California school newspaper confiscated

California’ strong free press law for high school journalists was put to test in Stockton as a principal seized 1,700 copies of the The Bruin Voice citing concerns that an article on campus safety policies would incite panic. At the end of the day, the principal allowed the newspaper to be distributed.   (Stockton Record, February 7, 2013, by Keith Reid)

The Associated Press reported that the principal was concerned that the article quoted “school administrators as saying that recent lockdown drills and two reports of weapons on campus revealed poor communication.” (Miami Herald, February 7, 2013)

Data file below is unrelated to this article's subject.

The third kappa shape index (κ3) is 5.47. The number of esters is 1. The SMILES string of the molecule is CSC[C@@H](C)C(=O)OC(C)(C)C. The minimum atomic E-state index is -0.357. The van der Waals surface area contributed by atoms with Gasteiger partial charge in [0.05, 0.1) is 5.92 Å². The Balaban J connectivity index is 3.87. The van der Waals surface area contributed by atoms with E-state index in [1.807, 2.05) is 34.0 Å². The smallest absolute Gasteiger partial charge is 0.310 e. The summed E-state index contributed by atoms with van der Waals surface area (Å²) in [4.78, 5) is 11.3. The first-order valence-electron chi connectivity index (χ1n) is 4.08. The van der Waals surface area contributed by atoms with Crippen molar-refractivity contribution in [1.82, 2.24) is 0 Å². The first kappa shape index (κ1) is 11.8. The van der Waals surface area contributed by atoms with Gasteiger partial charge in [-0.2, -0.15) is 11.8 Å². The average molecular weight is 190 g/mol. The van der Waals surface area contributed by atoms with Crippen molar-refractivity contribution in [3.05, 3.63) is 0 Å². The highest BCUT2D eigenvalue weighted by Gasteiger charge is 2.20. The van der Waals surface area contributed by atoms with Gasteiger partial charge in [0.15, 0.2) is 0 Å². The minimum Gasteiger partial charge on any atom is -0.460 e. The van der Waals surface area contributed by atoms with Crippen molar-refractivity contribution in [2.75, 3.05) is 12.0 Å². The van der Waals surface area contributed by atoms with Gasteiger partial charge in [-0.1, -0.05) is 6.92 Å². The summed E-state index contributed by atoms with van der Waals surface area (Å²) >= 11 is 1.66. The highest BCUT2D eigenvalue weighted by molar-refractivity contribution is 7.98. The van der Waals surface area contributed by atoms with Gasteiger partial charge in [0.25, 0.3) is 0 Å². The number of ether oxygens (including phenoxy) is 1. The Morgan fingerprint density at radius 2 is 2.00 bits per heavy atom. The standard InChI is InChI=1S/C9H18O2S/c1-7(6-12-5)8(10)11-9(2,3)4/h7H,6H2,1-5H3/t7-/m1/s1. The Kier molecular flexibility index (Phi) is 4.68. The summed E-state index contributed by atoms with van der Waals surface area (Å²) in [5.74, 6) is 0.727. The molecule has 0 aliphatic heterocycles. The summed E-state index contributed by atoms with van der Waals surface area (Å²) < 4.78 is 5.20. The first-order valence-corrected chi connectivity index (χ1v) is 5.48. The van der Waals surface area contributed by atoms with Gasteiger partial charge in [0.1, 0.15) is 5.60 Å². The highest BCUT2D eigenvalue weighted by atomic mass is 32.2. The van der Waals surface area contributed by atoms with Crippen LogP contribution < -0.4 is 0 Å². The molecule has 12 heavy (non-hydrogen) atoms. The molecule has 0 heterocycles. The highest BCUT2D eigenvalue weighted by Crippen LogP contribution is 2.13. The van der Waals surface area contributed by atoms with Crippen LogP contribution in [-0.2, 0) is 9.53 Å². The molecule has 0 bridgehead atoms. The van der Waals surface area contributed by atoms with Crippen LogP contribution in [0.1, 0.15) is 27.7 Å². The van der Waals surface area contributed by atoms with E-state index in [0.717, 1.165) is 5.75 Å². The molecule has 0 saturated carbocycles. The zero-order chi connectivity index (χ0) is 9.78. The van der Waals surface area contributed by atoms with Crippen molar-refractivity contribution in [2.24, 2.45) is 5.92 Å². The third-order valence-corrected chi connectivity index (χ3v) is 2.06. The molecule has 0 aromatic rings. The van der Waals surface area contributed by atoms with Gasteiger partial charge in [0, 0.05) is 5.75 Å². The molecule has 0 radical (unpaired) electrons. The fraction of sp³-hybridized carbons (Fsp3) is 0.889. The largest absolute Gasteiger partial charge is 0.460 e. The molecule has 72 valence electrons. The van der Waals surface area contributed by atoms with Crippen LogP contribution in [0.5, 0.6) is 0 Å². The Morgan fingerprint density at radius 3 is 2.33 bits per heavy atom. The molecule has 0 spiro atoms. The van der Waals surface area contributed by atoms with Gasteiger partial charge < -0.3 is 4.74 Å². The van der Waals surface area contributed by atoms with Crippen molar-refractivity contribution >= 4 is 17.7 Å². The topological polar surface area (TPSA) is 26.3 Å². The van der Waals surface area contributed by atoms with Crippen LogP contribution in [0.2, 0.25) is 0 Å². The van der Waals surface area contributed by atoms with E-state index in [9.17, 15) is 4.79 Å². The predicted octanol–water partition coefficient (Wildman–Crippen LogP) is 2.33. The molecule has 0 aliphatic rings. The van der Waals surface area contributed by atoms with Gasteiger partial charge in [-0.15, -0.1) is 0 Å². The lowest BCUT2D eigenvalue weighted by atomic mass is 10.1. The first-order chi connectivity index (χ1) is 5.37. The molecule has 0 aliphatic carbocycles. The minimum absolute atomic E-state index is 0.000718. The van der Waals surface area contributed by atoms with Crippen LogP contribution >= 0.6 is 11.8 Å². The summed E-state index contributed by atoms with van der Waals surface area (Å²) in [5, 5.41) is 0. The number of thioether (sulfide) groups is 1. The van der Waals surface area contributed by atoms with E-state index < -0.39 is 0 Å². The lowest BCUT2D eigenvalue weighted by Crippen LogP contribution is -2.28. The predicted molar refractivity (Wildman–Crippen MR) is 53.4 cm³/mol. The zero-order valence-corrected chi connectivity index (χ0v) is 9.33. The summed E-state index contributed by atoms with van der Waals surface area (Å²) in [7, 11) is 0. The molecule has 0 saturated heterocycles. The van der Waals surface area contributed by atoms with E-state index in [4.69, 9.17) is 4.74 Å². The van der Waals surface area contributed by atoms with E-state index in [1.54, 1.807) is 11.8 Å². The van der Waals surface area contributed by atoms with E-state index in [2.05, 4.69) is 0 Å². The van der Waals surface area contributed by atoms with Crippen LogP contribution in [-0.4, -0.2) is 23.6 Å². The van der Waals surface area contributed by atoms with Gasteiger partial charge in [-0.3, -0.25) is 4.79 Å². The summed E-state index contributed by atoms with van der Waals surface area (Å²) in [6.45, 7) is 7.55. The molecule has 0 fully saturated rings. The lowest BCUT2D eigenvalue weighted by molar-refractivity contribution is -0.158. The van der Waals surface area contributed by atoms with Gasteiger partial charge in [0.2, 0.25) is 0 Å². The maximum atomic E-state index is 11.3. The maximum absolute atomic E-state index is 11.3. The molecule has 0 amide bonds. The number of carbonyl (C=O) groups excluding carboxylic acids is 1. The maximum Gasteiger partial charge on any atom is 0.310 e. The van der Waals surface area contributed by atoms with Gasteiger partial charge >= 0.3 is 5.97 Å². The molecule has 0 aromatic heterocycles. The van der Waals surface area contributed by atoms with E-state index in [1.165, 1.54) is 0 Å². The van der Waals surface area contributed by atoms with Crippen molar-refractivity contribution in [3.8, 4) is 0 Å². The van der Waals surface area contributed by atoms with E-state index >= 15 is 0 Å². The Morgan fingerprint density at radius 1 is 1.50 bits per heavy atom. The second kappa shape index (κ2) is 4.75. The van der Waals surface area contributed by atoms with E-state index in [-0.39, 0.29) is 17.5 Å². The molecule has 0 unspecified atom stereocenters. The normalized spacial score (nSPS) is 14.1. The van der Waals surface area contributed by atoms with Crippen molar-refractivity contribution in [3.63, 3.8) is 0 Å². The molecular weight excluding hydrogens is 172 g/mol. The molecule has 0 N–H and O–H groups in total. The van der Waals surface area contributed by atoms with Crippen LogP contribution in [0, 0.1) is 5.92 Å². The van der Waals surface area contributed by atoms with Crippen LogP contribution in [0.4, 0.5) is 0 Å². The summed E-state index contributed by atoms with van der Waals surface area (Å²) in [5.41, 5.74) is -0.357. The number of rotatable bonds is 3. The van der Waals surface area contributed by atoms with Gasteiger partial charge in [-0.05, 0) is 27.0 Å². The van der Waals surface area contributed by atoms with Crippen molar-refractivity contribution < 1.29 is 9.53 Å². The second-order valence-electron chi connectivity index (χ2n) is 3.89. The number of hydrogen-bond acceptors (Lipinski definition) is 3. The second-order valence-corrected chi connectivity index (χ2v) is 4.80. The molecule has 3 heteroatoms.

The principal may have been worried that the article showed her in a bad light. She subsequently exercised the right to prior review which she said was allowed under district policy in case of a safety issue. State law places control of school newspaper content in the hands of student editors and sets limits on student free press only for  slander, libel, obscenity or articles that incite students to violence, to defy school rules or to substantial disruption of  the orderly operation of the school. By resorting to censorship, the principal provided a harmful model for students. She had many other choices open to her.  For one, at any time, if she feared imminent threat to safety, she could have gone onto the public address system to correct any perceived fallacies in the article and to reassure students.  Rather than show students that force can stifle speech, it would have been far more beneficial educationally and for the First Amendment to counter speech with speech. (First Amendment Coalition, February 1, 2013, by Donal Brown)

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